About three years ago, at a Shabbos in Manhattan, a visiting Rabbi related an old Chasidic tale that left students in an uproar. It was Shabbos of parshas Mishpatim of 5774, and the location was Yeshiva University.
The visiting Rabbi told of a family who had two sons that were circumcised and died afterward due to it (perhaps due to what we call today hemophilia). In such a case, Jewish practice dictates that future sons are not circumcised, due to pikuach nefesh (the imperative to save and preserve life), as it assumed that they are also in mortal danger from a bris. However, in this case, in the Chasidic tale, a Chasidic Rebbe, Reb Pinchas of Koritz, visiting the area, noticed the young uncircumcised male child and asked about him. He was told that the child's brothers had died due to milah, so he was not circumcised, as above. Whereupon he said that the child would be alright, and that he himself would perform the bris milah on him the next day. So people got together the next day, and a bris milah was done. However, after the milah, the child was bleeding, and it could not be stopped, and it appeared that he would die like his brothers had before him. There was panic and despair in the air. Reb Pinchas walked outside where he encountered the Rebbe Reb Zushe, who was told about the situation, and said don't worry, I'll take care of it. He then went inside and said that everyone should sit down and eat, and things will be okay. During the meal, things came under control with the child's situation. Later on Reb Pinchas asked him how he knew that would solve the problem. He responded that it says in the pasuk (in Mishpatim, this week's portion) ויחזו את האלקים ויאכלו וישתו - when middas hadin, signified by the shem Elokim, is seen, one should eat and drink, show friendship to one another, and so on, and things will be okay.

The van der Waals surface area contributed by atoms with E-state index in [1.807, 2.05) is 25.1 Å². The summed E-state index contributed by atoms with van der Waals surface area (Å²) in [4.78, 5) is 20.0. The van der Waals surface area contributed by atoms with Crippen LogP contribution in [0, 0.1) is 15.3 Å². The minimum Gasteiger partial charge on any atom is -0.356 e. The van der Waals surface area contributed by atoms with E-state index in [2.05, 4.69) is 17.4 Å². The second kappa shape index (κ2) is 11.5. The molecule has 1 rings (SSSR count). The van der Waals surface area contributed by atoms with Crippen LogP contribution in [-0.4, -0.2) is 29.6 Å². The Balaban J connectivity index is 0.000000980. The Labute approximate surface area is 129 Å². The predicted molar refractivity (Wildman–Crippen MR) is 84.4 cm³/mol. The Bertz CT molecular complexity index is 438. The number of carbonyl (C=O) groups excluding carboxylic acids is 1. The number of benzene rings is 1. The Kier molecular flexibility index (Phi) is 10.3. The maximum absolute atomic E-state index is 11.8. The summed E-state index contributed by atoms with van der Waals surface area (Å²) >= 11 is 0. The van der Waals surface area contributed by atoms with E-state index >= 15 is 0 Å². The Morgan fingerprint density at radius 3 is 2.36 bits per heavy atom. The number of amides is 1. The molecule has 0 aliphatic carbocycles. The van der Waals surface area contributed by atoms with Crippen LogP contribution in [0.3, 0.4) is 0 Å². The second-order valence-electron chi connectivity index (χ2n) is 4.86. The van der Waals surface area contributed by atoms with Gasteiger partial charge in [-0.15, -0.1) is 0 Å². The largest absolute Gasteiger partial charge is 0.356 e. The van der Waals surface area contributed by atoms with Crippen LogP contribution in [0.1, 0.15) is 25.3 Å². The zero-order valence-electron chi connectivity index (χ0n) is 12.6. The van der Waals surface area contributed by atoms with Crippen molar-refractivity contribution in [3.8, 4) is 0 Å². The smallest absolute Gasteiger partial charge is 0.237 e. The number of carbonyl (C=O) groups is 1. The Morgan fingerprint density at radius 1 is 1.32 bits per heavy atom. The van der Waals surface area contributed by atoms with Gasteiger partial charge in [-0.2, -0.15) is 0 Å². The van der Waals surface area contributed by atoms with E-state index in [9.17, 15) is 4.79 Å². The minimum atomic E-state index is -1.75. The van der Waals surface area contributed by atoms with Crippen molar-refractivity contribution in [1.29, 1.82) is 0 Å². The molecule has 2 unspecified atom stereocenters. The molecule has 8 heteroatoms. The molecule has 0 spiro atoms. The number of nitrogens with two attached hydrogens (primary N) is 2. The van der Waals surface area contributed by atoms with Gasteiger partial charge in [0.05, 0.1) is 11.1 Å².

The tale left some talmidim of the yeshiva very upset, as it appears to endorse going against halacha, and they protested to hanhalah about it.
Who was the visiting Rabbi at YU who told over the tale? It was Rabbi Moshe Weinberger, the then new mashpia of Yeshiva University, and rabbi of Congregation Aish Kodesh in NY, someone who has been written about here previously, due to other problematic statements and teachings of his.
One of the hanhalah members of YU commented that it is a Hasidic tale, and there is a saying of Chasidim themselves that 'anyone who believes all Chasidic stories is a fool...'.
(heard from reliable, well connected Yeshiva Rav Yitzchak Elchanan sources)
Chasidic stories have a goal of promoting Chasidus and Chasidic leaders.
If eating and drinking is a way to solve all dangers to life, why wasn't/isn't it done it done to save other people as well?
Anyway, it is hard to understand such things.
For non-Chasidim, we don't have such problems. We know that we are supposed to follow halachah, and that is it.
Good Shabbos and a gutten Chodesh.